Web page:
Yes, nearby attractions include Silbury Hill, West Kennet Long Barrow, and the West Kennet Avenue.

4. Can I visit Avebury Stone Circle for free?

Entry to the Avebury Monument is free for National Trust and English Heritage members. Non-members may be required to pay an admission fee.

5. What is the significance of Avebury Stone Circle?

The Henge Monument at Avebury is believed to have had ritualistic and ceremonial purposes during the Neolithic and Bronze Age periods.

6. Are there guided tours available at Avebury Stone Circle?

Yes, both self-guided tours and guided tours led by experts are available to explore Avebury and Stonehenge.

7. What should I know about Avebury Village?

The Village of Avebury is picturesque and offers amenities such as cafes, shops, and accommodation options for visitors.

8. Can I touch the stones at Avebury Stone Circle?

While visitors are allowed to get close to the stones, it is recommended to respect the site’s ancient heritage and avoid climbing on or touching the Stone Circle Stones.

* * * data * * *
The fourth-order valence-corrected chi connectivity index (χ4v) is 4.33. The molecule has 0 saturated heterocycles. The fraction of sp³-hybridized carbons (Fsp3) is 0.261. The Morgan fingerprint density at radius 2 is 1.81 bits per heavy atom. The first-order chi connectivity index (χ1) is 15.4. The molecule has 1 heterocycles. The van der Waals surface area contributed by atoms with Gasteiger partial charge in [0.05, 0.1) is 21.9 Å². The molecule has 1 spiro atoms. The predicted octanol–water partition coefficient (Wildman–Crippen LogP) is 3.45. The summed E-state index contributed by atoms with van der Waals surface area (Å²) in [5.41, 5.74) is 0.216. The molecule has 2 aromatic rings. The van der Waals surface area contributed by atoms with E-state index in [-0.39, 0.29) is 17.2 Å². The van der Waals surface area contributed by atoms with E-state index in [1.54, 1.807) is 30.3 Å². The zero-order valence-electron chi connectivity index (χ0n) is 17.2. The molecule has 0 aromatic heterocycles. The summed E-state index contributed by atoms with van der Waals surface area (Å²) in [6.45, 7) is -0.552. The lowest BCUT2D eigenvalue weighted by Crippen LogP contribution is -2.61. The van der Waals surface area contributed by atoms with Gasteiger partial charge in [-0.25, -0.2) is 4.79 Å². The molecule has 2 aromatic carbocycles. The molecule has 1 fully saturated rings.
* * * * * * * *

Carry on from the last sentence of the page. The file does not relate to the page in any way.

9. How long does it take to explore Avebury and the surrounding area?

Depending on your pace and interest, a visit to around Avebury and its associated sites can range from a few hours to a full day of exploration.

10. Is Avebury Stone Circle accessible to individuals with mobility issues?

Exploring the stone circle is possible in both the north-west and south-west sectors with a wheelchair or mobility scooter, although the terrain may be uneven.

Avebury henge in England the stones have had a village built around them

What is a henge?

Henge Definition: Archaeologists define a ‘henge’ as having a ditch on the inside and a bank on the outside; Stonehenge is the other way around.  Having a ditch inside a bank is not a practical arrangement for defensive purposes, so henges are assumed to have had a ritual function. A henge is also called a stone circle or a menhir and they can be found all over Europe.

panoramic view of Avebury Henge

A henge is a bank and ditch with a larger outer stone circle and two smaller inner circles within the centre. The original purpose remains a mystery to this day, although it is believed that the most likely use was for ceremonies or rituals. The Avebury site is part of a larger prehistoric landscape that includes Silbury Hill, the largest man-made hill in Europe and the West Kennet Long Barrow which is a tomb, Windmill Hill, The Sanctuary and Beckhampton Avenue, the West Kennet Palisade Enclosures and other important barrows. Avebury is part of an extraordinary set of Neolithic and Bronze Age ceremonial sites that seemingly formed a vast sacred landscape.